The Minority in Parliament has challenged the claim by Vice President Dr Mahamudu Bawumia at a recent public lecture that Government has paid GH₵17 billion for excess capacity payment arising out of the “take or pay” agreement.
According to the Minority, the claim by the Vice President is untrue and therefore challenged him to provide evidence to substantiate the assertion.
Mr John Abdulai Jinapor, Ranking Member on the Mines and Energy Committee, threw the challenge when he addressed a press conference in Parliament House in Accra, in reaction to the pronouncement by the Vice President at the Accra Business School that the energy sector “Take or Pay” Agreement contributed to Ghana going to the International Monetary Fund (IMF) for a bailout.
The Vice President, speaking at the forum, gave four reasons why Ghana opted for IMF support and categorized his reasons into two internal and two external causes.
However, Mr Jinapor stated that the Vice President, instead of showing leadership and integrity in the face of the current dire economic crisis rather chose to blame the erstwhile Mahama Administration for the predicament.
He dared the Vice President to provide that proof that GHC 17 billion claims on so-called excess capacity arising from taking or pay.
“I am ready to stand down as the Ranking Member of the Mines and Energy Committee. I say so with conviction knowing what the Vice President is saying is untrue,” he added.
Mr Jinapor explained also that excess capacity is incurred when the plants are declared available, but the buyer is unable to offtake the power from the plant. The reserve margins are not excess capacity but are insurance every country ought to have.
He cited for example that the Electricity Company of Ghana (ECG) presentation to the Mines and Committee of Parliament shows that as result of mismanagement the company incurred almost 900 million cedis from foreign exchange losses.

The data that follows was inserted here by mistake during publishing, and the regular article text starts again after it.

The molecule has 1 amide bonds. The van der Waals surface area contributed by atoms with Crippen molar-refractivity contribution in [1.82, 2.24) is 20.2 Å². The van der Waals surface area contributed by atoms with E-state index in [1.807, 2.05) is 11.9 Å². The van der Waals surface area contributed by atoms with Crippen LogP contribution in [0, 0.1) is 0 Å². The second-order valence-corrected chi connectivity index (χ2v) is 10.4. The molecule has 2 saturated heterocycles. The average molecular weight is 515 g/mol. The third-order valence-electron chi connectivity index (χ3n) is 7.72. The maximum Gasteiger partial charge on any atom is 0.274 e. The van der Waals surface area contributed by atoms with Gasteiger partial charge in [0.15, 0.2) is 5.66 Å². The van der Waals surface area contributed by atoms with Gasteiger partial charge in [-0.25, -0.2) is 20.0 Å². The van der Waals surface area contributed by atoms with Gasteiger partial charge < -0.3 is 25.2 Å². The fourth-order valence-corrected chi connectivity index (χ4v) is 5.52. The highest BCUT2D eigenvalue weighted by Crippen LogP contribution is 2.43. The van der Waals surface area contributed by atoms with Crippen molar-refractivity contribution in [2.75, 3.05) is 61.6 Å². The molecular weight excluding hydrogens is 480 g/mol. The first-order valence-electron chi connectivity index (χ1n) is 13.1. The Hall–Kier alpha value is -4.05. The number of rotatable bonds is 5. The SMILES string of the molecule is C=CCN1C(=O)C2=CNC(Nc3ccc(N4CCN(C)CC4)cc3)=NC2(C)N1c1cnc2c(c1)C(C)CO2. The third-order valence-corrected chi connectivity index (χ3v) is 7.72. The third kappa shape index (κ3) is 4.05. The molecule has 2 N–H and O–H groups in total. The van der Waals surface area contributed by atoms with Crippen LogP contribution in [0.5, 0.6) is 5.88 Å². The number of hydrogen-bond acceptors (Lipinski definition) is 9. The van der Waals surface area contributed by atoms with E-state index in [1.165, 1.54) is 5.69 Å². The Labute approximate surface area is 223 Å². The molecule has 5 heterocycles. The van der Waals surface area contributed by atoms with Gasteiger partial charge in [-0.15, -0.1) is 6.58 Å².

He clarified that because the PURC pegged their tariffs at 5.6 cedis to the dollar but today the cedis has fallen to about 8.2 cedis to the dollar, saying even without anything, just the mismanagement of the economy alone would incur a debt of about one billion cedis in a year.
“So, when the Ministry of Finance pays for that shortfall, you cannot add that and call that excess capacity. In addition to that because of political interference at ECG, ECGs (Electricity Company of Ghana) Aggregate Technical and Commercial Collecting (ATCC) losses has risen to 30 percent. So, when you look at cost distribution as presented by the ECG itself, sales revenue was estimated at 7.3 billion cedis, but they collected only 5.3 billion cedis leaving a shortfall of two billion cedis.
“When you add the two billion cedis to the foreign exchange losses of one billion cedis it takes the debt to three billion cedis. So, if the Ministry of Finance makes payment for this three billion the Vice President cannot in a haste…. claim that this three billion cedis annual payments constitute excess capacity, that is not excess capacity” he insisted.